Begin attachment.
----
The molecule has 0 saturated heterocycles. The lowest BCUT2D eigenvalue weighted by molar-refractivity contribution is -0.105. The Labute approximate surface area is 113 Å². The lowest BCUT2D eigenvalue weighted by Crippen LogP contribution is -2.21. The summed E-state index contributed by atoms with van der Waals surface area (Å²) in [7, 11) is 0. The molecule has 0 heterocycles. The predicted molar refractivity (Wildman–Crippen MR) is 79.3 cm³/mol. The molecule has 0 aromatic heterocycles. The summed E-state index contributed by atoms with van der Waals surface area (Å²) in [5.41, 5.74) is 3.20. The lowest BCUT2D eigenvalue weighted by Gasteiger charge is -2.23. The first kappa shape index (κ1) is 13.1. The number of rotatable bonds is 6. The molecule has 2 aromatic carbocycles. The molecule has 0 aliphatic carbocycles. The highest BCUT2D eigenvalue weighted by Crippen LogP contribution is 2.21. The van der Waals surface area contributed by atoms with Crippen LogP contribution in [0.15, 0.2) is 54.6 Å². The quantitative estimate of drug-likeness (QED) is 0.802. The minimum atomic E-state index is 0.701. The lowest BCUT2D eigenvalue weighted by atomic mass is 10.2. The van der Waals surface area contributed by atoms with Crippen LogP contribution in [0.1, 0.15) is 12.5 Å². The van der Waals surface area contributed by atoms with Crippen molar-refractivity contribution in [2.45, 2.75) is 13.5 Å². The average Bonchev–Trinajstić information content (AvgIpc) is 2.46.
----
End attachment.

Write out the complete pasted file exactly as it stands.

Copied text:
The molecule has 0 saturated heterocycles. The lowest BCUT2D eigenvalue weighted by molar-refractivity contribution is -0.105. The Labute approximate surface area is 113 Å². The lowest BCUT2D eigenvalue weighted by Crippen LogP contribution is -2.21. The summed E-state index contributed by atoms with van der Waals surface area (Å²) in [7, 11) is 0. The molecule has 0 heterocycles. The predicted molar refractivity (Wildman–Crippen MR) is 79.3 cm³/mol. The molecule has 0 aromatic heterocycles. The summed E-state index contributed by atoms with van der Waals surface area (Å²) in [5.41, 5.74) is 3.20. The lowest BCUT2D eigenvalue weighted by Gasteiger charge is -2.23. The first kappa shape index (κ1) is 13.1. The number of rotatable bonds is 6. The molecule has 2 aromatic carbocycles. The molecule has 0 aliphatic carbocycles. The highest BCUT2D eigenvalue weighted by Crippen LogP contribution is 2.21. The van der Waals surface area contributed by atoms with Crippen LogP contribution in [0.15, 0.2) is 54.6 Å². The quantitative estimate of drug-likeness (QED) is 0.802. The minimum atomic E-state index is 0.701. The lowest BCUT2D eigenvalue weighted by atomic mass is 10.2. The van der Waals surface area contributed by atoms with Crippen LogP contribution in [0.1, 0.15) is 12.5 Å². The van der Waals surface area contributed by atoms with Crippen molar-refractivity contribution in [2.45, 2.75) is 13.5 Å². The average Bonchev–Trinajstić information content (AvgIpc) is 2.46.